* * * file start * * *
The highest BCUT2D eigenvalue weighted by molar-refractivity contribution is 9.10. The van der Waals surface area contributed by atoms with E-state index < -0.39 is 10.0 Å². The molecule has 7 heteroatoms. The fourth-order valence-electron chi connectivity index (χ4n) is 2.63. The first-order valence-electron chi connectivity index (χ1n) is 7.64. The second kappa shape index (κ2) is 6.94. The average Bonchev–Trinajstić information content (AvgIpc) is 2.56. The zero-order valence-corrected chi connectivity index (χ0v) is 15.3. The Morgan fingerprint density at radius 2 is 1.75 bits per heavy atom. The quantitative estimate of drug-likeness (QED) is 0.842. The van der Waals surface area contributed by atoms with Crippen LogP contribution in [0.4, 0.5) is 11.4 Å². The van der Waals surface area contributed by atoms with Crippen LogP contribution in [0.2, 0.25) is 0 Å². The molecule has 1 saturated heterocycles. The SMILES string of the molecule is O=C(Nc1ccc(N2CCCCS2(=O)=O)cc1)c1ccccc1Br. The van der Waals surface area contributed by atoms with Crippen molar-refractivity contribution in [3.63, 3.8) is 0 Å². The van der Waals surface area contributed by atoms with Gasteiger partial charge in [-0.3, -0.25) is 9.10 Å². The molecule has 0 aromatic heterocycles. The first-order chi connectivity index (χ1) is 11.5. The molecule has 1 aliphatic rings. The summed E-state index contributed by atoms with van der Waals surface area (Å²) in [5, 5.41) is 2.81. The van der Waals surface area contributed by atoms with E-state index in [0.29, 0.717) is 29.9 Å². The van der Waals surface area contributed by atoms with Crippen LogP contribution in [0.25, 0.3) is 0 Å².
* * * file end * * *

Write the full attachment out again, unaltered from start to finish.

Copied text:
The highest BCUT2D eigenvalue weighted by molar-refractivity contribution is 9.10. The van der Waals surface area contributed by atoms with E-state index < -0.39 is 10.0 Å². The molecule has 7 heteroatoms. The fourth-order valence-electron chi connectivity index (χ4n) is 2.63. The first-order valence-electron chi connectivity index (χ1n) is 7.64. The second kappa shape index (κ2) is 6.94. The average Bonchev–Trinajstić information content (AvgIpc) is 2.56. The zero-order valence-corrected chi connectivity index (χ0v) is 15.3. The Morgan fingerprint density at radius 2 is 1.75 bits per heavy atom. The quantitative estimate of drug-likeness (QED) is 0.842. The van der Waals surface area contributed by atoms with Crippen LogP contribution in [0.4, 0.5) is 11.4 Å². The van der Waals surface area contributed by atoms with Crippen LogP contribution in [0.2, 0.25) is 0 Å². The molecule has 1 saturated heterocycles. The SMILES string of the molecule is O=C(Nc1ccc(N2CCCCS2(=O)=O)cc1)c1ccccc1Br. The van der Waals surface area contributed by atoms with Crippen molar-refractivity contribution in [3.63, 3.8) is 0 Å². The van der Waals surface area contributed by atoms with Gasteiger partial charge in [-0.3, -0.25) is 9.10 Å². The molecule has 0 aromatic heterocycles. The first-order chi connectivity index (χ1) is 11.5. The molecule has 1 aliphatic rings. The summed E-state index contributed by atoms with van der Waals surface area (Å²) in [5, 5.41) is 2.81. The van der Waals surface area contributed by atoms with E-state index in [0.29, 0.717) is 29.9 Å². The van der Waals surface area contributed by atoms with Crippen LogP contribution in [0.25, 0.3) is 0 Å².